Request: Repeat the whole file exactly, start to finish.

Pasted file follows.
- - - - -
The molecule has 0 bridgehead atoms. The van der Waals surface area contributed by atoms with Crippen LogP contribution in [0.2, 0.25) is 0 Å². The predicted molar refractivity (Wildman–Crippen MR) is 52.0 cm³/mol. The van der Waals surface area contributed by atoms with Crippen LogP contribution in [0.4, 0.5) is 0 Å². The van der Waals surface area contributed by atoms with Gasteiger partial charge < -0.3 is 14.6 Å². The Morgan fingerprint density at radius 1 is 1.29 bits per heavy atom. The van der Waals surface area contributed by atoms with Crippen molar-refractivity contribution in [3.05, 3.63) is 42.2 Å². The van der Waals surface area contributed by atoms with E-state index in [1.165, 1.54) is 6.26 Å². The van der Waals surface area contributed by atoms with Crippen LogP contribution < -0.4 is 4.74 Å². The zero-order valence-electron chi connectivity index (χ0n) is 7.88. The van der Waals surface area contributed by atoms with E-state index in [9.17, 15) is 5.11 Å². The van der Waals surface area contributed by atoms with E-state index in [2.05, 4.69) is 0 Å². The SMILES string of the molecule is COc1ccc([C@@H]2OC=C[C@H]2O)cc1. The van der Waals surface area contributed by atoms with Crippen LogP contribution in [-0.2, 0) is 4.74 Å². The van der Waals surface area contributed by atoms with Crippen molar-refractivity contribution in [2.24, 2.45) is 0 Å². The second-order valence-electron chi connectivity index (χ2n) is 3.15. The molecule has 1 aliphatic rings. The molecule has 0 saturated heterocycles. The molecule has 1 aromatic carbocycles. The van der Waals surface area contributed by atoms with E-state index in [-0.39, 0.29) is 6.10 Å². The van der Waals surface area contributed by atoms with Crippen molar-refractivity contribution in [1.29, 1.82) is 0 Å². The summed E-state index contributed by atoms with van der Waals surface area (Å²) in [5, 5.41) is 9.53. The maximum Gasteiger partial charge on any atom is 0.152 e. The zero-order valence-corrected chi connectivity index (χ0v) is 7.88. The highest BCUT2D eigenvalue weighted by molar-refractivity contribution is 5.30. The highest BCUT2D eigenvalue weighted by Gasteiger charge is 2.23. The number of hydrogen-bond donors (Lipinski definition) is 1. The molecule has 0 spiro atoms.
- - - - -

The molecule has 0 bridgehead atoms. The van der Waals surface area contributed by atoms with Crippen LogP contribution in [0.2, 0.25) is 0 Å². The predicted molar refractivity (Wildman–Crippen MR) is 52.0 cm³/mol. The van der Waals surface area contributed by atoms with Crippen LogP contribution in [0.4, 0.5) is 0 Å². The van der Waals surface area contributed by atoms with Gasteiger partial charge < -0.3 is 14.6 Å². The Morgan fingerprint density at radius 1 is 1.29 bits per heavy atom. The van der Waals surface area contributed by atoms with Crippen molar-refractivity contribution in [3.05, 3.63) is 42.2 Å². The van der Waals surface area contributed by atoms with E-state index in [1.165, 1.54) is 6.26 Å². The van der Waals surface area contributed by atoms with Crippen LogP contribution < -0.4 is 4.74 Å². The zero-order valence-electron chi connectivity index (χ0n) is 7.88. The van der Waals surface area contributed by atoms with E-state index in [9.17, 15) is 5.11 Å². The van der Waals surface area contributed by atoms with E-state index in [2.05, 4.69) is 0 Å². The SMILES string of the molecule is COc1ccc([C@@H]2OC=C[C@H]2O)cc1. The van der Waals surface area contributed by atoms with Crippen LogP contribution in [-0.2, 0) is 4.74 Å². The van der Waals surface area contributed by atoms with Crippen molar-refractivity contribution in [2.24, 2.45) is 0 Å². The second-order valence-electron chi connectivity index (χ2n) is 3.15. The molecule has 1 aliphatic rings. The molecule has 0 saturated heterocycles. The molecule has 1 aromatic carbocycles. The van der Waals surface area contributed by atoms with E-state index in [-0.39, 0.29) is 6.10 Å². The van der Waals surface area contributed by atoms with Crippen molar-refractivity contribution in [1.29, 1.82) is 0 Å². The summed E-state index contributed by atoms with van der Waals surface area (Å²) in [5, 5.41) is 9.53. The maximum Gasteiger partial charge on any atom is 0.152 e. The zero-order valence-corrected chi connectivity index (χ0v) is 7.88. The highest BCUT2D eigenvalue weighted by molar-refractivity contribution is 5.30. The highest BCUT2D eigenvalue weighted by Gasteiger charge is 2.23. The number of hydrogen-bond donors (Lipinski definition) is 1. The molecule has 0 spiro atoms.